November 14, 2014

The Poet

the poetToday I’d like to call forth a discussion about honoring our identities-our unique, individual gifts and abilities. To be perfectly honest, this is something I struggle with greatly, and through failure have been able to take ownership of my highly individualized soul imprint. What I mean by soul imprint, is the expression of your unique gifts and talents towards a purpose of the betterment of humanity. The betterment concept can be quite intimidating, but it is indeed very simple. Another word for betterment can be creativity. To create is to move forward or evolve. To evolve is to expand, which is the single most important purpose of the universe, and thus, all of existence.

I grew up in a household where creativity was suppressed. There were many intense emotions, as I was born into a culture that is very focused on survival. While my mother is a teacher and my father is a computer engineer, at the heart of the matter my mother is a violinist and my father is an athlete. I am a marketer, but at the heart of the matter I am a poet. I actually remember the first day I picked up a pen and wrote my first poem. I was astounded. I couldn’t believe I could create. Honest to God, I couldn’t believe there was an outlet for me, somewhere where I could find solace and liberation. Through the years I received much pressure to focus on my education, my career and picking a “stable” and “predictable” path. The poet inside of me shrunk smaller and smaller. On cold rainy days, my little friend would crawl out of his cave, and a little glimmer would shine and soon explode with healing, power and light. I would then give this hauntingly beautiful friend some freedom and then again, he would go into hibernation until his voice would grow so loud that I had to set him free again. More and more time continued and I began to suffer greatly. The poet within grew restless, angry, resentful. There was always a bitterness to him, but this time it was a sad bitterness. Sort of like, “How could you just abandon me?”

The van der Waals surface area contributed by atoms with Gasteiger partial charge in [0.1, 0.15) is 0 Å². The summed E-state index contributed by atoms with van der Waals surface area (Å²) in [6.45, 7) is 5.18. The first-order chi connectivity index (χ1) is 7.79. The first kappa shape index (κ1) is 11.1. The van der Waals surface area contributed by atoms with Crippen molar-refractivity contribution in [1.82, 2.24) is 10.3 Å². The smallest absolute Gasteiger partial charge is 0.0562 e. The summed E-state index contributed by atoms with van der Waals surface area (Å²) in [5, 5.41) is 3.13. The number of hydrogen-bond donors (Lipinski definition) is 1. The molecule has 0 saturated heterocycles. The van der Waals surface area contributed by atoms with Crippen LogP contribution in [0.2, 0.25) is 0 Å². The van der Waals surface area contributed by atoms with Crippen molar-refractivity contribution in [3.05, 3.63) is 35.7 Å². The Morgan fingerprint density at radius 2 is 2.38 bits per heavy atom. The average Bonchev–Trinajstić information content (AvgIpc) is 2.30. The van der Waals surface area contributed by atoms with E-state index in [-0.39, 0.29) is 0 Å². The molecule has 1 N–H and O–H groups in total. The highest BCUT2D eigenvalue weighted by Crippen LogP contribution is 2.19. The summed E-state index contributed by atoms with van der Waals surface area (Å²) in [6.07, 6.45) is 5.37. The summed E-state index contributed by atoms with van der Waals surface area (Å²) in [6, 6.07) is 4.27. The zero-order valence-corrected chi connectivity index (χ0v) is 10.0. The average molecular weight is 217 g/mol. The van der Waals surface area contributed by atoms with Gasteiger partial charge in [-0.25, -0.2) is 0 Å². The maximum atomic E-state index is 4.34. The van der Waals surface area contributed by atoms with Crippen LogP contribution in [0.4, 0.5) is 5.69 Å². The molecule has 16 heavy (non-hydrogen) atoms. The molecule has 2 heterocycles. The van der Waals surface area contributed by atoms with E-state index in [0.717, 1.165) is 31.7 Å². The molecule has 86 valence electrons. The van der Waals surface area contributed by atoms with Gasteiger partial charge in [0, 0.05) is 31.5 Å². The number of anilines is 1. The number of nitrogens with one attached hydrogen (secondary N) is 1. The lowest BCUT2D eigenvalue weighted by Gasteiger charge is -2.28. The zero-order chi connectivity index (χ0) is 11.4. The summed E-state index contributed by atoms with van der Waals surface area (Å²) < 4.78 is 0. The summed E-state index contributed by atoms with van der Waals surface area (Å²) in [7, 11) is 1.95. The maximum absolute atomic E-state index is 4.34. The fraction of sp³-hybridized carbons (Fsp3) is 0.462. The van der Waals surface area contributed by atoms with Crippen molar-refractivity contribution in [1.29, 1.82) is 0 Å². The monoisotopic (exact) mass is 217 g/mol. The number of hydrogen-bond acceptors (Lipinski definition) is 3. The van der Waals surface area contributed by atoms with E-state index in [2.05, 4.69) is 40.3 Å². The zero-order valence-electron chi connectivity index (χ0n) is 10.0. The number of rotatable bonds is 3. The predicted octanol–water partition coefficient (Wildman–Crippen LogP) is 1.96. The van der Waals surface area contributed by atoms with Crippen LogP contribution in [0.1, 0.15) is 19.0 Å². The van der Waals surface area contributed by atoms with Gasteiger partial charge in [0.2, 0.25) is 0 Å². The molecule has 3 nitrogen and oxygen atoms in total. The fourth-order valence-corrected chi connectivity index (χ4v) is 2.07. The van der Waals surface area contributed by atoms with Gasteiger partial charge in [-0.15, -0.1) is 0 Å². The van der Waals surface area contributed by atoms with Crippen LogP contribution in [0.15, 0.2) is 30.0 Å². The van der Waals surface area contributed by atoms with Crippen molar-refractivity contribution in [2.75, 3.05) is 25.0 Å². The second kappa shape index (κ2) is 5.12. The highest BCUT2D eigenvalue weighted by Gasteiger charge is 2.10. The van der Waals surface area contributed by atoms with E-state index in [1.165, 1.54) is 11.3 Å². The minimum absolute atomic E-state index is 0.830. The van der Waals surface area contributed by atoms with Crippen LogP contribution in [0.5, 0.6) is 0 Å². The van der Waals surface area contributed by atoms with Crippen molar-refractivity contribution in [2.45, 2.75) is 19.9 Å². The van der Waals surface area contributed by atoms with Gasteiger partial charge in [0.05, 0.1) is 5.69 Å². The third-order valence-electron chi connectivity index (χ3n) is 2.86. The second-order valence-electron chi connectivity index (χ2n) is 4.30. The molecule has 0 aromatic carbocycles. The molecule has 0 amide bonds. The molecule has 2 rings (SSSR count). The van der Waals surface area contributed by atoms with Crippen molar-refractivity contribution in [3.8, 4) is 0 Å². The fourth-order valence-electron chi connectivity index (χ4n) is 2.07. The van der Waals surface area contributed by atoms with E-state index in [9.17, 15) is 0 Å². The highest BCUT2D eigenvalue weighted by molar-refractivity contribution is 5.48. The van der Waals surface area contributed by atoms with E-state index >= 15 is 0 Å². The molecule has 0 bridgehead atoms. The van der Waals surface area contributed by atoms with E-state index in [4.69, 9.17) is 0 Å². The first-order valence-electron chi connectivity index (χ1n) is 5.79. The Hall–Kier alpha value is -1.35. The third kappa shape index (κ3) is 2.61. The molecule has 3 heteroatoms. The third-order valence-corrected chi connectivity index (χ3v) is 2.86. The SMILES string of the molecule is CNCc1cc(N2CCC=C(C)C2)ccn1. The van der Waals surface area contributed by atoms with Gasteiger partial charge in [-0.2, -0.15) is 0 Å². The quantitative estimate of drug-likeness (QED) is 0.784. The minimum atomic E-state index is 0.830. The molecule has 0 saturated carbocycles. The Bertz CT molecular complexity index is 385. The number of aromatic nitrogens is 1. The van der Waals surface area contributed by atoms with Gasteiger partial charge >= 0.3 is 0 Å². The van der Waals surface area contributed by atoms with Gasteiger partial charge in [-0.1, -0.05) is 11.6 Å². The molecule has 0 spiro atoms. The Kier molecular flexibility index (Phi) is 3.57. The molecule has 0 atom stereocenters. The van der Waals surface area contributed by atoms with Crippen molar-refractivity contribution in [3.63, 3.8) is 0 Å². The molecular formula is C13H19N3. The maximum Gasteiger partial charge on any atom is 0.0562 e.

I was scared of owning my identity as a poet. Who in their right mind could write poems and survive? I envied poets like Leonard Cohen and Arthur Rimbaud. I envied there courage, their devotion, their vulnerability. When my pen would come out on those dark rainy nights it unleashed a power that completed me. It gave me hope for humanity, it gave me hope for every artist living through their soul, it healed me, inspired me. Writing poetry is the single most in alignment activity I know how to do. This is because this is my unique, individual identity. It is when we honor these identities we have deep inside when we can truly grow as deeply creative beings. This is the source of our true happiness, it is connected to our sense of purpose in life, to our personal fulfillment and ultimately contributes to the progression of the universe at large. To create, is simply to listen to a very, very deep presence within yourself. It is to go into that dark, murderous forest within where you’ve told yourself you don’t belong. It is to go there fearlessly, with devotion, with peace.

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